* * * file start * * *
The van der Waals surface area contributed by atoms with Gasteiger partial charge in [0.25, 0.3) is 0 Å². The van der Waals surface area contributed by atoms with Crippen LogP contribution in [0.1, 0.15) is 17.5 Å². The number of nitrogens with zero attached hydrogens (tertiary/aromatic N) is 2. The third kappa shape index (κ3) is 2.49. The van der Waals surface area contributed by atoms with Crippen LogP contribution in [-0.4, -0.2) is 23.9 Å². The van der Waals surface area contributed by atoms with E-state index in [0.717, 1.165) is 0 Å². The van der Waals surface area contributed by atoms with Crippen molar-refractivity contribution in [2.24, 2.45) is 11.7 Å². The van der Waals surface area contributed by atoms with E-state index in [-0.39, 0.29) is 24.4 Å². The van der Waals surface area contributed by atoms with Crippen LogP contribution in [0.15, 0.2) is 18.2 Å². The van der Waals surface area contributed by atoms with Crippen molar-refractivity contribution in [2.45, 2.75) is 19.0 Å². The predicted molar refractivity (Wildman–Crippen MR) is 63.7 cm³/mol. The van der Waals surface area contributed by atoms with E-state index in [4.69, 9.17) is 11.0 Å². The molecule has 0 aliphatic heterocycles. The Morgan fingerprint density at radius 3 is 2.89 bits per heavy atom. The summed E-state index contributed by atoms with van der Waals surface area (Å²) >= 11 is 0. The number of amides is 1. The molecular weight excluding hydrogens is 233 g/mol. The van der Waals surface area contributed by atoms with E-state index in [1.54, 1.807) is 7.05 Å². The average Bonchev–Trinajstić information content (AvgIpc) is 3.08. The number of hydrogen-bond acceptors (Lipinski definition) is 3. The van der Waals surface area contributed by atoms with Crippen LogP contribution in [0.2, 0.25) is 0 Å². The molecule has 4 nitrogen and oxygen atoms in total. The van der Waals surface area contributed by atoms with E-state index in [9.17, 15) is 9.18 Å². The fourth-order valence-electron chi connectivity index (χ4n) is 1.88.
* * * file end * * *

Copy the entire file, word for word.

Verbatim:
The van der Waals surface area contributed by atoms with Gasteiger partial charge in [0.25, 0.3) is 0 Å². The van der Waals surface area contributed by atoms with Crippen LogP contribution in [0.1, 0.15) is 17.5 Å². The number of nitrogens with zero attached hydrogens (tertiary/aromatic N) is 2. The third kappa shape index (κ3) is 2.49. The van der Waals surface area contributed by atoms with Crippen LogP contribution in [-0.4, -0.2) is 23.9 Å². The van der Waals surface area contributed by atoms with E-state index in [0.717, 1.165) is 0 Å². The van der Waals surface area contributed by atoms with Crippen molar-refractivity contribution in [2.24, 2.45) is 11.7 Å². The van der Waals surface area contributed by atoms with E-state index in [-0.39, 0.29) is 24.4 Å². The van der Waals surface area contributed by atoms with Crippen LogP contribution in [0.15, 0.2) is 18.2 Å². The van der Waals surface area contributed by atoms with Crippen molar-refractivity contribution in [2.45, 2.75) is 19.0 Å². The predicted molar refractivity (Wildman–Crippen MR) is 63.7 cm³/mol. The van der Waals surface area contributed by atoms with E-state index in [4.69, 9.17) is 11.0 Å². The molecule has 0 aliphatic heterocycles. The Morgan fingerprint density at radius 3 is 2.89 bits per heavy atom. The summed E-state index contributed by atoms with van der Waals surface area (Å²) >= 11 is 0. The number of amides is 1. The molecular weight excluding hydrogens is 233 g/mol. The van der Waals surface area contributed by atoms with E-state index in [1.54, 1.807) is 7.05 Å². The average Bonchev–Trinajstić information content (AvgIpc) is 3.08. The number of hydrogen-bond acceptors (Lipinski definition) is 3. The van der Waals surface area contributed by atoms with Crippen LogP contribution in [0.2, 0.25) is 0 Å². The molecule has 4 nitrogen and oxygen atoms in total. The van der Waals surface area contributed by atoms with E-state index in [9.17, 15) is 9.18 Å². The fourth-order valence-electron chi connectivity index (χ4n) is 1.88.